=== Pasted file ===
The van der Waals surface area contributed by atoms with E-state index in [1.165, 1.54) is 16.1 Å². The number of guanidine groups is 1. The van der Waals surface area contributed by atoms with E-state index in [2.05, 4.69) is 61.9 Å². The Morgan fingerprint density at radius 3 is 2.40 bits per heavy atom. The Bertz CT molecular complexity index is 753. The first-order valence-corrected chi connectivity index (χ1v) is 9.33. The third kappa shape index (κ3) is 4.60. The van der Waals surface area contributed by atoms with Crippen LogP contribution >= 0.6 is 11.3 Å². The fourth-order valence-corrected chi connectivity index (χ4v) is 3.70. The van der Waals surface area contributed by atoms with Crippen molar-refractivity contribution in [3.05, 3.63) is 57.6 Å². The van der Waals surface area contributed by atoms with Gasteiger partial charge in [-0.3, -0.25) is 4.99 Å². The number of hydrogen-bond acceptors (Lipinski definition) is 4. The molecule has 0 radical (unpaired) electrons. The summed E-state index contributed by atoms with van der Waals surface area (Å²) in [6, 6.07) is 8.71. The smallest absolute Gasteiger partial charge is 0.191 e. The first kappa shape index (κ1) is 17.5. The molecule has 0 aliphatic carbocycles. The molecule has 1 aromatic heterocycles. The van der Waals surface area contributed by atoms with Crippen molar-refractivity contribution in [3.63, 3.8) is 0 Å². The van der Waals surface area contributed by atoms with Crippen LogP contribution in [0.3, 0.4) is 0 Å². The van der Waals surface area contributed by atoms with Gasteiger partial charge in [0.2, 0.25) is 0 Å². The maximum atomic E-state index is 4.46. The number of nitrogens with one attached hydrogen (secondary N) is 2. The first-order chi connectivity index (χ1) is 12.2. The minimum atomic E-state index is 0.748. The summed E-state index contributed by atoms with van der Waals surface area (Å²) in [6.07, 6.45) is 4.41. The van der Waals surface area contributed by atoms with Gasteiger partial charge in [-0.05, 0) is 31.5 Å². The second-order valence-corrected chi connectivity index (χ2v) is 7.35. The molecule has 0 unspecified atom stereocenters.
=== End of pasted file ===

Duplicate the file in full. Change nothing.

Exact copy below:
The van der Waals surface area contributed by atoms with E-state index in [1.165, 1.54) is 16.1 Å². The number of guanidine groups is 1. The van der Waals surface area contributed by atoms with E-state index in [2.05, 4.69) is 61.9 Å². The Morgan fingerprint density at radius 3 is 2.40 bits per heavy atom. The Bertz CT molecular complexity index is 753. The first-order valence-corrected chi connectivity index (χ1v) is 9.33. The third kappa shape index (κ3) is 4.60. The van der Waals surface area contributed by atoms with Crippen LogP contribution >= 0.6 is 11.3 Å². The fourth-order valence-corrected chi connectivity index (χ4v) is 3.70. The van der Waals surface area contributed by atoms with Crippen molar-refractivity contribution in [3.05, 3.63) is 57.6 Å². The van der Waals surface area contributed by atoms with Gasteiger partial charge in [-0.3, -0.25) is 4.99 Å². The number of hydrogen-bond acceptors (Lipinski definition) is 4. The molecule has 0 radical (unpaired) electrons. The summed E-state index contributed by atoms with van der Waals surface area (Å²) in [6, 6.07) is 8.71. The smallest absolute Gasteiger partial charge is 0.191 e. The first kappa shape index (κ1) is 17.5. The molecule has 0 aliphatic carbocycles. The molecule has 1 aromatic heterocycles. The van der Waals surface area contributed by atoms with Crippen molar-refractivity contribution in [3.63, 3.8) is 0 Å². The van der Waals surface area contributed by atoms with Crippen LogP contribution in [0.3, 0.4) is 0 Å². The van der Waals surface area contributed by atoms with Gasteiger partial charge in [0.2, 0.25) is 0 Å². The maximum atomic E-state index is 4.46. The number of nitrogens with one attached hydrogen (secondary N) is 2. The first-order chi connectivity index (χ1) is 12.2. The minimum atomic E-state index is 0.748. The summed E-state index contributed by atoms with van der Waals surface area (Å²) in [6.07, 6.45) is 4.41. The van der Waals surface area contributed by atoms with Gasteiger partial charge in [-0.05, 0) is 31.5 Å². The second-order valence-corrected chi connectivity index (χ2v) is 7.35. The molecule has 0 unspecified atom stereocenters.